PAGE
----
Why you must nix MLM experience from your resume

(BUSINESS MARKETING) MLMs prey on people without much choice, but once you try to switch to something more stable, don’t use the MLM as experience.

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Discussing including MLM experience on a resume.

MLM experience… Is it worth keeping on your resume?

Are you or someone you know looking for a job after a stint in an MLM? Well, first off, congratulations for pursuing a real job that will provide a steady salary! But I also know that transition can be hard. The job market is already tight and if you don’t have much other work experience on your resume, is it worth trying to leverage your MLM experience?

The short answer? Heck no.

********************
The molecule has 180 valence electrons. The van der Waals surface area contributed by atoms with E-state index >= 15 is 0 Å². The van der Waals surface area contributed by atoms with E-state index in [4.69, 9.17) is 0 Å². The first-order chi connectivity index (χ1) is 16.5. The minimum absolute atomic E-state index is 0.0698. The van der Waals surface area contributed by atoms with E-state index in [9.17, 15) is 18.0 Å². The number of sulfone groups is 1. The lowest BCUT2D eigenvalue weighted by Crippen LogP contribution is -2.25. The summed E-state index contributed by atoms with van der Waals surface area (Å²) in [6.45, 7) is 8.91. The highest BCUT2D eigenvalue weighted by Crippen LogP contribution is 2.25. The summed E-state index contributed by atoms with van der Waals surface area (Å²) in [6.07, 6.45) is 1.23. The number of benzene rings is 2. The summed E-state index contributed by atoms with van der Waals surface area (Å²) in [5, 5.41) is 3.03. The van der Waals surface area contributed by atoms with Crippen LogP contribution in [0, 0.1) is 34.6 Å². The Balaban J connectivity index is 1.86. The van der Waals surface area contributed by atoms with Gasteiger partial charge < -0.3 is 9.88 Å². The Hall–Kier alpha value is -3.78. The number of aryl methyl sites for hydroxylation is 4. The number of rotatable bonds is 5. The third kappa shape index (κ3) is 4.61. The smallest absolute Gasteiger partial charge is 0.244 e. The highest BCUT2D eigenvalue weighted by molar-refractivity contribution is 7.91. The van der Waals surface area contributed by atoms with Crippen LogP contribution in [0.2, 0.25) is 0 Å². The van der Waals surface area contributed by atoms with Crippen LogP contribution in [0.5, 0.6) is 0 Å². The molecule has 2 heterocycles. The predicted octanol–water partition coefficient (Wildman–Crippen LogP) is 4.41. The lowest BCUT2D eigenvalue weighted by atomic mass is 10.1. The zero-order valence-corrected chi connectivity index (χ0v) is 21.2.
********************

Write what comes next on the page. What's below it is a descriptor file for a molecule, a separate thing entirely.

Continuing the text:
As Ask the Manager puts it, there’s a “strong stigma against [MLMs],” meaning your work experience might very well put a bad taste in the mouth of anyone looking through resumes. And looking past the sketchy products many offer, when nearly half of people in MLMs lose money and another quarter barely break even, it sure doesn’t paint you in a good light to be involved.

(Not to mention, many who do turn a profit only do so by recruiting more people, not actually by selling many products.)

“But I wouldn’t say I worked for an MLM,” you or your friend might say, “I was a small business owner!”

It’s a common selling point for MLMs, that often throw around pseudo-feminist feel good slang like “Boss Babe” or a “Momtrepreneur,” to tell women joining that they’re now business women! Except, as you might have guessed, that’s not actually the case, unless by “Boss Babe” you mean “Babe Who Goes Bankrupt or Tries to Bankrupt Her Friends.”